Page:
San Francisco centennial

"San Francisco centennial" Continued...

Issue: "Illegal passage," April 15, 2006

Although northern California receives most of the earthquake attention, researchers at the Southern California Earthquake Center speak of an 80 percent to 90 percent chance that a temblor of 7.0 or greater magnitude will strike Southern California before 2024. Some preparations have happened: Almost all of 2,100 freeway overpasses that need reinforcement have it. Most at risk throughout California are school buildings: A report in 2001 found that of nearly 20,000 brick and concrete school buildings constructed before a 1978 state building code upgrade, 7,500 (78 percent) were "not expected to perform well in future earthquakes," and 1,200 of those buildings were within about a mile of an active fault.

State officials did not divulge names of the specific schools at risk, although school districts were allowed to request that information. Most have not, perhaps in the belief that districts are not legally liable if a disaster occurs and officials are ignorant. Or perhaps politicians are once again playing the percentages: If children are in school seven hours per day over 180 days of the year, if a huge earthquake does occur and buildings collapse, there's only a 1-in-7 chance that children will be buried in the rubble. Gambling with lives in that way seems foolhardy, but many people have short memories and even shorter perspectives on events yet unseen.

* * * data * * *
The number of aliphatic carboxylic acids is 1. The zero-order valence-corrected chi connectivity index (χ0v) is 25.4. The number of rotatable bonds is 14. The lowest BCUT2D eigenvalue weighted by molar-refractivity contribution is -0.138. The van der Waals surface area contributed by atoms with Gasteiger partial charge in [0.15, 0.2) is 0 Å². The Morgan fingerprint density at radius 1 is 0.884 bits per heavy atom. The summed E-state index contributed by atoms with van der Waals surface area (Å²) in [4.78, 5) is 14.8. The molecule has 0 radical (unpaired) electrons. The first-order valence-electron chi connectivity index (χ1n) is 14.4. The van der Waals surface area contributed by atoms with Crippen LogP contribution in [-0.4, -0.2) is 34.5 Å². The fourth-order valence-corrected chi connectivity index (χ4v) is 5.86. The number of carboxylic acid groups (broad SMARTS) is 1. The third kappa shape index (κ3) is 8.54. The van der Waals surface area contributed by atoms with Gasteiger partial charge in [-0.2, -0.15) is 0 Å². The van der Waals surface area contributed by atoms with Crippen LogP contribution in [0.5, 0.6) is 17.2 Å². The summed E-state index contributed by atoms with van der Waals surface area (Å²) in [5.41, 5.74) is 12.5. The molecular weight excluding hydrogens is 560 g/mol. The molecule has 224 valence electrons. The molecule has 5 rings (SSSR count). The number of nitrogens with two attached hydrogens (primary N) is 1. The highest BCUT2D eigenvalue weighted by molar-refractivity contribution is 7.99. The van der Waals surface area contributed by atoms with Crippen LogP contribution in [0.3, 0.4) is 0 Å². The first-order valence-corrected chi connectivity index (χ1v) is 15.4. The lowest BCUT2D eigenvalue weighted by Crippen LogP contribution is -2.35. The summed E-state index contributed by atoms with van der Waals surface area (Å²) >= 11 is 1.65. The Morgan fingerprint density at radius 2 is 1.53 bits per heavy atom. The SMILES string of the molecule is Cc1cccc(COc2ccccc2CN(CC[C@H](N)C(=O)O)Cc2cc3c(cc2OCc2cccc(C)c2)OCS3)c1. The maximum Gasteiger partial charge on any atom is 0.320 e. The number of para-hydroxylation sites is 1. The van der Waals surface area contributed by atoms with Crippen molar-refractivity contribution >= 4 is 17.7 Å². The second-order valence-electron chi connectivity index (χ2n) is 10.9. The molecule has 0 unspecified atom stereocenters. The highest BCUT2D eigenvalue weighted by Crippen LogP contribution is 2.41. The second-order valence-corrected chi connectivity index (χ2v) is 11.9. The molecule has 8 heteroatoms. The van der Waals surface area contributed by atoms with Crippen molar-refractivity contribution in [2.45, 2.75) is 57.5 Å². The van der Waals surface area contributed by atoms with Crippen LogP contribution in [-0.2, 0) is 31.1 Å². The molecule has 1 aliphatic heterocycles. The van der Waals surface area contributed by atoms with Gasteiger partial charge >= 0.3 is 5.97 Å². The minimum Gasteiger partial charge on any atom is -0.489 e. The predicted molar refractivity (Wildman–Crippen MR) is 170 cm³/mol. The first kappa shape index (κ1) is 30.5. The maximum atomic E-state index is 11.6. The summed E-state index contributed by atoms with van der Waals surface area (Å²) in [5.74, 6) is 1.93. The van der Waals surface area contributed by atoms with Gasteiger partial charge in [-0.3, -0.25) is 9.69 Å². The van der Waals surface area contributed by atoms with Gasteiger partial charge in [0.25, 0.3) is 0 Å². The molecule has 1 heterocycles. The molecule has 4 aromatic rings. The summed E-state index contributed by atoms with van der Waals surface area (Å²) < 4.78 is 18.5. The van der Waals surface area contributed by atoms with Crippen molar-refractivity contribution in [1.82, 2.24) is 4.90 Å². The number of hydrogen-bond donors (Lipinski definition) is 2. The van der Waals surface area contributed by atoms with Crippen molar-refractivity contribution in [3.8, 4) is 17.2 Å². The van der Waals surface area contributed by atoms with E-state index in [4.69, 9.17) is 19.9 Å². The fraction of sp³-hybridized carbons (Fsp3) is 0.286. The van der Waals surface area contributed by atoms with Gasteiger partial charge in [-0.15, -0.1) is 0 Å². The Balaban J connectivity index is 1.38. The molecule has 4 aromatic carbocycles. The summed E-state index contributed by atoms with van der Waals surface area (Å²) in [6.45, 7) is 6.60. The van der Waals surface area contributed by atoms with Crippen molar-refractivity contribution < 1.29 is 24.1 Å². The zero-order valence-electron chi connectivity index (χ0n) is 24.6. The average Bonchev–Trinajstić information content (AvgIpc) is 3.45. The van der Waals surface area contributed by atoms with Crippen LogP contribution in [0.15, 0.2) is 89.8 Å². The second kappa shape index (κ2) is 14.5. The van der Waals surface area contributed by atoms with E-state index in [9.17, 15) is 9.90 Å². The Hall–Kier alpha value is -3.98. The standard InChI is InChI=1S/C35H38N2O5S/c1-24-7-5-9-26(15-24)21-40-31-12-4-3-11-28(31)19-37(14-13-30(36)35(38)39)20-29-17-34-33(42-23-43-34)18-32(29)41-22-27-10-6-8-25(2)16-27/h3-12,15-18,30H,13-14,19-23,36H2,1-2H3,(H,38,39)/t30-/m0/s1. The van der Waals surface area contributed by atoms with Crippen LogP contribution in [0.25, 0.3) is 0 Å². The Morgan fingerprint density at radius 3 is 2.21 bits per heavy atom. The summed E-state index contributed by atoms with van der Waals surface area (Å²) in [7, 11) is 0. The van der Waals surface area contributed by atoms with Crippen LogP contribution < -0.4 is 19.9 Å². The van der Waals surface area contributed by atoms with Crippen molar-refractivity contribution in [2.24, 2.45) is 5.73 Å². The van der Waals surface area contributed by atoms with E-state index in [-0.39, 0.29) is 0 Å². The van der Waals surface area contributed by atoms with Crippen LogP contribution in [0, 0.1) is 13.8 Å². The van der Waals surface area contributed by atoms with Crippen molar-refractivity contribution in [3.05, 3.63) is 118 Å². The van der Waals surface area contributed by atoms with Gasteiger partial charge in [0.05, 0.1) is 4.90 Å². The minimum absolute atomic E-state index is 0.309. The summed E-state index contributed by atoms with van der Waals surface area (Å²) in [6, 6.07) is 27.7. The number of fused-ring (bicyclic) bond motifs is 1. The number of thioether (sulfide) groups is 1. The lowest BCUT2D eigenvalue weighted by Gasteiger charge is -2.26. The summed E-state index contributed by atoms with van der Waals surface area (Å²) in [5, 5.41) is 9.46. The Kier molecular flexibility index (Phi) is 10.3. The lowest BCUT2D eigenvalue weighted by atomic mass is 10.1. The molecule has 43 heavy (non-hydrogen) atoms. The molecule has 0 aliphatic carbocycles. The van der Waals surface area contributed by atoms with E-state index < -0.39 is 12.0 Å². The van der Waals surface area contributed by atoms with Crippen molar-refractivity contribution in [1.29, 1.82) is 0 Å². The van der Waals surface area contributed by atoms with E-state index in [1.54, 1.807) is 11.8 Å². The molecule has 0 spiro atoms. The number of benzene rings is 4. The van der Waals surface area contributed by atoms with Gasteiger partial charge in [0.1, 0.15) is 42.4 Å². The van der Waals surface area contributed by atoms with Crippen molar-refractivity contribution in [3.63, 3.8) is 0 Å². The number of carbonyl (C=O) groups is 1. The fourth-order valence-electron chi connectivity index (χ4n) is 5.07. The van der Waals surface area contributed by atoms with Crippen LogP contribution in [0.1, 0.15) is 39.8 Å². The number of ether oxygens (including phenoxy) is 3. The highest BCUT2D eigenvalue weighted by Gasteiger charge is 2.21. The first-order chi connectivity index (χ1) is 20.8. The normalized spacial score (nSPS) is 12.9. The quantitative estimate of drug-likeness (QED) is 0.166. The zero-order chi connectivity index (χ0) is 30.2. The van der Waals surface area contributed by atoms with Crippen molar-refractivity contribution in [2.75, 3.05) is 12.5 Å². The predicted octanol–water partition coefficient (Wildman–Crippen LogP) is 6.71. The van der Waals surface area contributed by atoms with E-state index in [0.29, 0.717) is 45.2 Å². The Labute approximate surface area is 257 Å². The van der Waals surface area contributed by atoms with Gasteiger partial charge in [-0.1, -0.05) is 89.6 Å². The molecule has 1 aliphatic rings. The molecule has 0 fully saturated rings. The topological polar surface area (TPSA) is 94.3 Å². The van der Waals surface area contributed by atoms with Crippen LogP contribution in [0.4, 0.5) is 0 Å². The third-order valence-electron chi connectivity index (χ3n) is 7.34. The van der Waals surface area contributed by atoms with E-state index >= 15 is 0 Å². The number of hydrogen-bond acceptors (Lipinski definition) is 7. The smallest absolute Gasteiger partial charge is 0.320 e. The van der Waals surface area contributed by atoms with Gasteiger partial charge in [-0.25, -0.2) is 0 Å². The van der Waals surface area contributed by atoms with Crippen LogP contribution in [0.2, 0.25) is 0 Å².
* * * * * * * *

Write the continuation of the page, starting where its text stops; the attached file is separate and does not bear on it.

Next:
Except that we have seen the results of earthquakes on a small scale in southern California-the Northridge quake 12 years ago-and on a gargantuan scale in San Francisco 100 years ago. Novelist Jack London was on the scene, reporting for Collier's magazine: "All the cunning adjustments of a 20th century city had been smashed by the earthquake. The streets were humped into ridges and depressions, and piled with the debris of fallen walls. The steel rails were twisted into perpendicular and horizontal angles. The telephone and telegraph systems were disrupted. And the great water-mains had burst. All the shrewd contrivances and safeguards of man had been thrown out of gear by thirty seconds' twitching of the earth-crust."

London, who knew how to tell a city's story in microcosm, quoted one elderly man: "Today is my birthday. Last night I was worth thirty-thousand dollars. I bought five bottles of wine, some delicate fish and other things for my birthday dinner. I have had no dinner, and all I own are these crutches."

Marvin Olasky
Marvin Olasky

Marvin is editor in chief of WORLD News Group and the author of more than 20 books, including The Tragedy of American Compassion. Follow Marvin on Twitter @MarvinOlasky.


You must be a WORLD member to post comments.

    Keep Reading


    Life with Lyme

    For long-term Lyme patients, treatment is a matter of…